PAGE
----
Sam Posey is 72 years old and as colorful as ever. As if to prove it, when we catch up with the race-car driver, Formula 1 commentator, and author of “The Mudge Pond Express,” one of the 1970s most-gripping racing autobiographies, he’s padding around his studio in Sharon, Connecticut, with an easel and a multihued array of oil paints at the ready. At the opposite end of the high-ceiling barn-cum-studio — designed, like everything else on the property, by Posey, who did the landscaping as well — we see where his wife, artist Ellen Griesedieck, has been assembling the American Mural Project, a 3D collaboration of artists from around the country she’s directing that honors the American worker. When unveiled later this year, expect it to be the world’s largest piece of interactive indoor artwork, spanning 125 feet wide and 30 feet tall.

Posey beams with pride describing his wife’s work but apologizes for his speech. He worries he may be difficult to understand on account of the Parkinson’s disease he was diagnosed with 22 years ago and which has worsened over time. But Posey remains easy to follow and — better still — well worth following. Energetic and youthful in appearance, with trademark eyebrows that look like they have their own electric power supply, he’s an effervescent archetype, a midcentury Yankee Renaissance man. A uniquely American character, Posey’s journey from Connecticut country homes and elite New York City private schools to an eclectic and industrious life spent racing, writing, broadcasting, designing buildings, and painting can’t be replicated.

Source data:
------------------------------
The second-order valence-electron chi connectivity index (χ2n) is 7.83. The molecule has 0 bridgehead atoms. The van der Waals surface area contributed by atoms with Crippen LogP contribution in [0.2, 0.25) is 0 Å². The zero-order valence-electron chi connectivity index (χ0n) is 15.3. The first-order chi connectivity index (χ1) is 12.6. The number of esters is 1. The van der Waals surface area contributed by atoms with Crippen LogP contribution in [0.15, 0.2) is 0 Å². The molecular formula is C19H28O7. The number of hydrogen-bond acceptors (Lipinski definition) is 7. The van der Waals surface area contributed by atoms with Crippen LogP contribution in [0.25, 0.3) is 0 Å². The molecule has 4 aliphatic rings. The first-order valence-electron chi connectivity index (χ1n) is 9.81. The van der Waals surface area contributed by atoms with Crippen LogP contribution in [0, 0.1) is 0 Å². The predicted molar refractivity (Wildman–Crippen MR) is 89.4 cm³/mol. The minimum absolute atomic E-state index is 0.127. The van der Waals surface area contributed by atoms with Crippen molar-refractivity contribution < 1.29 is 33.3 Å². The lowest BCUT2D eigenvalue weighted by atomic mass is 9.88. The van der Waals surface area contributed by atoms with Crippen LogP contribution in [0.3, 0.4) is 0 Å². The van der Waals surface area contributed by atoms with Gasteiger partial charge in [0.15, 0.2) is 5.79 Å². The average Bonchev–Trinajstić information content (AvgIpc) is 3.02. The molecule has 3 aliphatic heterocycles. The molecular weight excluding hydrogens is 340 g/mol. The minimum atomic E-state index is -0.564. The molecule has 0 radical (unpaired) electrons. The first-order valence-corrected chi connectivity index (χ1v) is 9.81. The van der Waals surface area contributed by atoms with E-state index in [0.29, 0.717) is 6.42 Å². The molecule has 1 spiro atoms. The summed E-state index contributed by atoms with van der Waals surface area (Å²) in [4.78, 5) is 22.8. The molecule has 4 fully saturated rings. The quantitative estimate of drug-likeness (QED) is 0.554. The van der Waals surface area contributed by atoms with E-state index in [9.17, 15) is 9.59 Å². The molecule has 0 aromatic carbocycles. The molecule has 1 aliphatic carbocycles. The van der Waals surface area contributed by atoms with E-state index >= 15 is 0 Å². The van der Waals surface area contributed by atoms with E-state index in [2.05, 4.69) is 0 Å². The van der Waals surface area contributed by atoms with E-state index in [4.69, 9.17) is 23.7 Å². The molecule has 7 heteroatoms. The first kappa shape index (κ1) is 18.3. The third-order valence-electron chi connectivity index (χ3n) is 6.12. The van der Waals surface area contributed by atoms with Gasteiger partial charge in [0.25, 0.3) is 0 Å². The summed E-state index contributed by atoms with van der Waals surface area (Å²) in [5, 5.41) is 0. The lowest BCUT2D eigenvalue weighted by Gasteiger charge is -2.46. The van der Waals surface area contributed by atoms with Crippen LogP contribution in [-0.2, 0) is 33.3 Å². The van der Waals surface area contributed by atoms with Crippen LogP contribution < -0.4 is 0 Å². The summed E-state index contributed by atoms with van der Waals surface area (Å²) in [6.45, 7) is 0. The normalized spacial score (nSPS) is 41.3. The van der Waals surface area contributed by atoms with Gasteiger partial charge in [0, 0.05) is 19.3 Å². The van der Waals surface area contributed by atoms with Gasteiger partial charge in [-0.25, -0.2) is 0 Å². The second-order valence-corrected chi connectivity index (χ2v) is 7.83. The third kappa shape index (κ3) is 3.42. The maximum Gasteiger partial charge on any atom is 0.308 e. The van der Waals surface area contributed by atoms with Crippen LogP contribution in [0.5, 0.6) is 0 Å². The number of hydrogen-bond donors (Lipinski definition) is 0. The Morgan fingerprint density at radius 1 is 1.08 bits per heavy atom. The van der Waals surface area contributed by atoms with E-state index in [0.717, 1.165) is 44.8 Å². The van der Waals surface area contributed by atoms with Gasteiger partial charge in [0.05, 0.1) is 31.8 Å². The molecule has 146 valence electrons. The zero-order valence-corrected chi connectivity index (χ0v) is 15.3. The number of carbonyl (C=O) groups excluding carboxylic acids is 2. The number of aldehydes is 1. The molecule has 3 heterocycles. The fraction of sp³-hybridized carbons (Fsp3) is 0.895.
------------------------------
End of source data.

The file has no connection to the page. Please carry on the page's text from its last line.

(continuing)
Looking back at it all, Posey observes with genuine surprise and bemusement: “It’s just, things keep coming out right when I do them.” Known on air and off for economical, insightful prose — sometimes upbeat, sometimes elegiac — Posey stands out among racing commentators. He’s wry, thoughtful, and particularly well-informed. The subject is something he knows quite a bit about, having been a driver of some note in the day when competition was as long on excitement and glamour as it was on danger. His years on the track (1965-1982) coincided with the closing hours of racing’s free-for-all period, a less-regulated time that some see as the sport’s most interesting era, though also among its most dangerous with a depressingly high fatality rate. Driving in all manner of cars, series, and formulas, Posey often placed and sometimes won, with stops in Formula Vee, Indianapolis, Le Mans, Can-Am, Formula 5000, Tasman, Champ Car, NASCAR, Trans-Am, and F1 with cars as diverse and brutishly powerful as the Surtees TS9B, Ferrari 312M, and Dodge Challenger as well as McLarens, Bizzarinis. Even the Caldwell, a car devised by engineer Ray Caldwell and his designer, driver, and chief financial backer, our host, Sam Posey.

Born to a well-to-do family that split its time between Manhattan’s Upper East Side and old money, Brahman northern Connecticut, Posey spent all of one day with his father before he went off to war in 1944. His father would later lose his life to a kamikaze in Okinawa. But Sam was young, and he had a mother, Mary, who doted on her son and enthusiastically supported his youthful fixation on competition and speed. In 1958 when he was 14, she agreed to buy him a 2-year-old Mercedes-Benz 300 SL Gullwing from a charter member of post-war Connecticut’s elite international racing fraternity, the racer and sometime car dealer John Fitch, for the princely sum of $2,500. In this silver machine, which Posey still owns, he taught himself to drive fast, garnering car-control basics by whipping through rural fields of alfalfa and setting the stage for a victorious run up Vermont’s Mount Equinox hill climb. “It turned out it was an absolutely perfect car for the thing because you turned in, and the rear suspension jacked, you’d floor it, and basically it would slide out behind, the axles would come back, and then you’d have a straight shot,” he says. A Formula Vee car sharpened his skills further.

“It was remarkable to me that she would let me do this,” Posey admits of his mother. “But she always said it was the only thing I was good at. I was terrible in school. Bottom of the class all the time, just couldn’t do math, couldn’t do languages. English was fine. I was in good shape there...

Thanks to T. Donohue for pointing me down this rabbit hole - read the rest here: